Aries is the latest addition to the Hyperledger family of projects and focus specifically on identity. Conceptually, Hyperledger Aries enables peer to peer messaging of controlled exchange of data, and the support of interaction with different blockchains and other decentralized ledgers. How is that related to identity? Well, although Aries provides generic secured messaging capabilities, the core implementation focuses on the portability of identity assertions. More specifically, Aries is based on the following goals:
- Provide code for peer-to-peer interaction, secrets management, verifiable information exchange, and secure messaging for different decentralized systems.
- Foster practical interoperability in support of ongoing standards work and extend the applicability of technologies developed within Indy beyond its current community components from the Hyperledger stack into a single, effective business solution.
In the context of Hyperledger, Aries builds upon two other initiatives that have been building different elements of a decentralized identities.
· Hyperledger Indy: A distributed ledger framework purposely built to enable decentralized identity capabilities.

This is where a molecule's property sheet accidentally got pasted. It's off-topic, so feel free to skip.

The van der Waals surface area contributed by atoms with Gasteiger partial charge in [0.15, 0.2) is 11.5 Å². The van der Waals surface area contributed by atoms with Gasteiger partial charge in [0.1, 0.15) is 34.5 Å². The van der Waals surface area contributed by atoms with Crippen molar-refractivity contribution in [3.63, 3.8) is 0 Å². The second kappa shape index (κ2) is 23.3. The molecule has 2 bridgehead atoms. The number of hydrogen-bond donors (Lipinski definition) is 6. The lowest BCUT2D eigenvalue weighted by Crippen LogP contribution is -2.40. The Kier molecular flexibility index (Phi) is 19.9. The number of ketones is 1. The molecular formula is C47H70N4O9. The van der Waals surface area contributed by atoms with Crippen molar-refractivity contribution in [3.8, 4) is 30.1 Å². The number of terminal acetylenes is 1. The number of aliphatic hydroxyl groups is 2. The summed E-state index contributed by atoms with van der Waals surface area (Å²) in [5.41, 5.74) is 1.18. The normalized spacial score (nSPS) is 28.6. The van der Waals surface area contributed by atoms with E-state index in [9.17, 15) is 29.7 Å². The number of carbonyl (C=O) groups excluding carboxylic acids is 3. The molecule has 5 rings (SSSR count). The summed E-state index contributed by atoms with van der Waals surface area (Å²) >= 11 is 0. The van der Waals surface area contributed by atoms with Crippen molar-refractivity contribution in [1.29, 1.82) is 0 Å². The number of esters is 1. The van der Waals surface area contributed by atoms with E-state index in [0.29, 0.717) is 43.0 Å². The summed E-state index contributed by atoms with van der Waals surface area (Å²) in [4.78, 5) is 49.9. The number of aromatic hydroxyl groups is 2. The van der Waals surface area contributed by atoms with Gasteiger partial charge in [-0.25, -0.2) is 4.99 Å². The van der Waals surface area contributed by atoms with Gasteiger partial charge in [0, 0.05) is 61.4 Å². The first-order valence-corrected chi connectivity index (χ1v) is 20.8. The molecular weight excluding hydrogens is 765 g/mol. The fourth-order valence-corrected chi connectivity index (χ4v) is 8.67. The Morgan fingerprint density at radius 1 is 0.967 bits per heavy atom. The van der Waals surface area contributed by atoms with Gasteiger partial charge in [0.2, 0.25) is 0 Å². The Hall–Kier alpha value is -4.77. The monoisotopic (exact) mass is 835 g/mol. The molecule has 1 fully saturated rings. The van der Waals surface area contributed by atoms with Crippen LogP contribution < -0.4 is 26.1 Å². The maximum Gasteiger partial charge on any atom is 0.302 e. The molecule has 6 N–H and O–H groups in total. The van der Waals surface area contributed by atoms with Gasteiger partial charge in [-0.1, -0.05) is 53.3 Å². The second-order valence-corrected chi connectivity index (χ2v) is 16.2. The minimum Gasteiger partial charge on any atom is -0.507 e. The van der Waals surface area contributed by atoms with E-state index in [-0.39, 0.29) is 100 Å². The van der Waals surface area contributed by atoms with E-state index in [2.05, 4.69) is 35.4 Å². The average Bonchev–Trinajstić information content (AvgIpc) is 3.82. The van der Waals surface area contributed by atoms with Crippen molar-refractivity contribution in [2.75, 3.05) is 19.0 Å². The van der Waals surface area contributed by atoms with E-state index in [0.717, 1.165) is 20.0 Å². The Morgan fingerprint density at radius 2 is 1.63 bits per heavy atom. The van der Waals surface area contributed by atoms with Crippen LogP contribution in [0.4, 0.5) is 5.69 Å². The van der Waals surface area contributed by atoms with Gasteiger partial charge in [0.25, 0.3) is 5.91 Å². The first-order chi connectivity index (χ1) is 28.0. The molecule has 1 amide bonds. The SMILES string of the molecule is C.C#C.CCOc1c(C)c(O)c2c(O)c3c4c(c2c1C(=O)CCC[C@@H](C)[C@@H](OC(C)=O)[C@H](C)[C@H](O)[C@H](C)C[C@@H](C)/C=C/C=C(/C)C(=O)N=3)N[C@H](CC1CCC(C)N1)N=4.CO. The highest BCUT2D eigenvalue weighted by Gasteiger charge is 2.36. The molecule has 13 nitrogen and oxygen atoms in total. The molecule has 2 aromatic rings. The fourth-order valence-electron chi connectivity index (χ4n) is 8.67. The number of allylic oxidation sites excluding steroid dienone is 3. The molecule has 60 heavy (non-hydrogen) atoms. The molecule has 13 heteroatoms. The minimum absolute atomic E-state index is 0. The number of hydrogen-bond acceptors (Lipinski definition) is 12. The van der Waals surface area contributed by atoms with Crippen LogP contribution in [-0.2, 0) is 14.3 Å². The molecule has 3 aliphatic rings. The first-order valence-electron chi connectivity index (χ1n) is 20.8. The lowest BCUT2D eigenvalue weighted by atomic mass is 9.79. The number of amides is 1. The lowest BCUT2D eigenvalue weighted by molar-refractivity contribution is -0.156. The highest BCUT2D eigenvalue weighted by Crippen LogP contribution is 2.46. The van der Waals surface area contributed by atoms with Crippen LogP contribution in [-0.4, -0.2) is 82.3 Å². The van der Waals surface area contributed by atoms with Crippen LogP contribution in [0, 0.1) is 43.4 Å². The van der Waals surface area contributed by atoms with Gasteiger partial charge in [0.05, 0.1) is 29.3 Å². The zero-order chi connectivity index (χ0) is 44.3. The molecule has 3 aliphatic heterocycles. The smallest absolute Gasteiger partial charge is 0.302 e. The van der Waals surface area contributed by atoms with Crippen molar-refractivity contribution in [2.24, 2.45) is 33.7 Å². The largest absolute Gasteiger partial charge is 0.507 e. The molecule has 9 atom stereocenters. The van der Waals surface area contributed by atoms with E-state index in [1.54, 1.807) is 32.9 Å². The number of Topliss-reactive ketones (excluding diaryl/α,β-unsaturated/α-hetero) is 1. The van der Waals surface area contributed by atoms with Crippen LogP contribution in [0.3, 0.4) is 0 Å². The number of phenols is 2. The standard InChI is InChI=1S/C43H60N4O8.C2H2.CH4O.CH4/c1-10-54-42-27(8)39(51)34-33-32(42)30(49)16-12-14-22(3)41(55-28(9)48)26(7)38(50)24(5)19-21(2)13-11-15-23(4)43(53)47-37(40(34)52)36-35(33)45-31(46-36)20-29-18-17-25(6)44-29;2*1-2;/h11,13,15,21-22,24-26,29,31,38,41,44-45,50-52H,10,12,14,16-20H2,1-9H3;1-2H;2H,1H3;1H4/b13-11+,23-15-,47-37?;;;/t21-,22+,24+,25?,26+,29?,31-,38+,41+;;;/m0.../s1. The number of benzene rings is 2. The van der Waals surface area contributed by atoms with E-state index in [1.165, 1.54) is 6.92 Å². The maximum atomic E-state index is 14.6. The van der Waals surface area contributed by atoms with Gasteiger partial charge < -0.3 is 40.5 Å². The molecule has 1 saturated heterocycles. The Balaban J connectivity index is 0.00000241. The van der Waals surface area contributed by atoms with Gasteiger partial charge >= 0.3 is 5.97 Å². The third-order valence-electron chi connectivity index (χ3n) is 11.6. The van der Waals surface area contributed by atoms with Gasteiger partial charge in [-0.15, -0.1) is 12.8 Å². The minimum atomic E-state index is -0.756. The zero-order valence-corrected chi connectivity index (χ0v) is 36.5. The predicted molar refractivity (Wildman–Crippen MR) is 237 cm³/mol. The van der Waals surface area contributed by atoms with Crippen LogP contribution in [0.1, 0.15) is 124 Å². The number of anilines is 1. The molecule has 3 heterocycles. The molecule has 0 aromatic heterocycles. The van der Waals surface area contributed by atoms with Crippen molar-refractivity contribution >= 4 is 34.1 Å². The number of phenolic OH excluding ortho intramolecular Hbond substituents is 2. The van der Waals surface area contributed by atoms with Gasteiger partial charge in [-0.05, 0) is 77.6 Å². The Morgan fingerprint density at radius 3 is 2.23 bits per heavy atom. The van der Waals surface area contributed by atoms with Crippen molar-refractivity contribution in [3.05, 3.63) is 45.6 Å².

· Hyperledger Ursa: A framework that includes cryptographic primitives for protecting information using different mechanisms such as digital signatures or zero-knowledge-proofs.
Using Indy and Ursa as the foundation, Hyperledger Aries built a very interesting architecture which is illustrated in the following diagram:
The previous architecture includes some key building blocks of decentralized identity solutions including the following:
- A blockchain interface layer (known as a resolver) for creating and signing blockchain transactions.
- A cryptographic wallet for secure storage of cryptographic secrets and other information used to build blockchain clients.
- An encrypted messaging system for off-ledger interactions between clients using multiple transport protocols.
- An implementation of ZKP-capable W3C verifiable credentials using the ZKP primitives found in Ursa.
- An implementation of the Decentralized Key Management System (DKMS) specification currently being incubated in Hyperledger Indy.
- A mechanism to build higher-level protocols and API-like use cases based on the secure messaging functionality.